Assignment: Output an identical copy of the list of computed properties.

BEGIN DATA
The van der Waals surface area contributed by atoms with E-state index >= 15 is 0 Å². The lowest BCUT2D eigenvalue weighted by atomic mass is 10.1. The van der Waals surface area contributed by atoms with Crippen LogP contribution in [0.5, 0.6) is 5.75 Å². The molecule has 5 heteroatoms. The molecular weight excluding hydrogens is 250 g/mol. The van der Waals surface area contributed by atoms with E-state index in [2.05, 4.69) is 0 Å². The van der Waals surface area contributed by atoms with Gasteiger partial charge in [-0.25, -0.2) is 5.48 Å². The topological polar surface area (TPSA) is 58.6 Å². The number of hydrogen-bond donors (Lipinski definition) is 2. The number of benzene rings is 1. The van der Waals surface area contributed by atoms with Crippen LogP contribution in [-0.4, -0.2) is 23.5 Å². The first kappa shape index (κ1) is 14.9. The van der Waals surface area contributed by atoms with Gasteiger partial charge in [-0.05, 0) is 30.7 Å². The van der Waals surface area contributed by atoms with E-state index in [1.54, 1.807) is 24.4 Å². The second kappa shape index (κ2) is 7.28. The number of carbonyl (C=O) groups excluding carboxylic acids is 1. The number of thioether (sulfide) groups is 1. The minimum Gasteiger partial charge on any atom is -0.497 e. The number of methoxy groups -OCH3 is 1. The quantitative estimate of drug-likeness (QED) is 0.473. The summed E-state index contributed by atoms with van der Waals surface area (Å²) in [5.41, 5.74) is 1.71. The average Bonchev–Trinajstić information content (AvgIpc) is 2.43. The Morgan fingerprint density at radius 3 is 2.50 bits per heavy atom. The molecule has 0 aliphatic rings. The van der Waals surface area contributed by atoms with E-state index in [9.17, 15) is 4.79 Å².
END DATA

The van der Waals surface area contributed by atoms with E-state index >= 15 is 0 Å². The lowest BCUT2D eigenvalue weighted by atomic mass is 10.1. The van der Waals surface area contributed by atoms with Crippen LogP contribution in [0.5, 0.6) is 5.75 Å². The molecule has 5 heteroatoms. The molecular weight excluding hydrogens is 250 g/mol. The van der Waals surface area contributed by atoms with E-state index in [2.05, 4.69) is 0 Å². The van der Waals surface area contributed by atoms with Gasteiger partial charge in [-0.25, -0.2) is 5.48 Å². The topological polar surface area (TPSA) is 58.6 Å². The number of hydrogen-bond donors (Lipinski definition) is 2. The number of benzene rings is 1. The van der Waals surface area contributed by atoms with Crippen LogP contribution in [-0.4, -0.2) is 23.5 Å². The first kappa shape index (κ1) is 14.9. The van der Waals surface area contributed by atoms with Gasteiger partial charge in [-0.05, 0) is 30.7 Å². The van der Waals surface area contributed by atoms with E-state index in [1.54, 1.807) is 24.4 Å². The second kappa shape index (κ2) is 7.28. The number of carbonyl (C=O) groups excluding carboxylic acids is 1. The number of thioether (sulfide) groups is 1. The minimum Gasteiger partial charge on any atom is -0.497 e. The number of methoxy groups -OCH3 is 1. The quantitative estimate of drug-likeness (QED) is 0.473. The summed E-state index contributed by atoms with van der Waals surface area (Å²) in [5.41, 5.74) is 1.71. The average Bonchev–Trinajstić information content (AvgIpc) is 2.43. The Morgan fingerprint density at radius 3 is 2.50 bits per heavy atom. The molecule has 0 aliphatic rings. The van der Waals surface area contributed by atoms with E-state index in [9.17, 15) is 4.79 Å².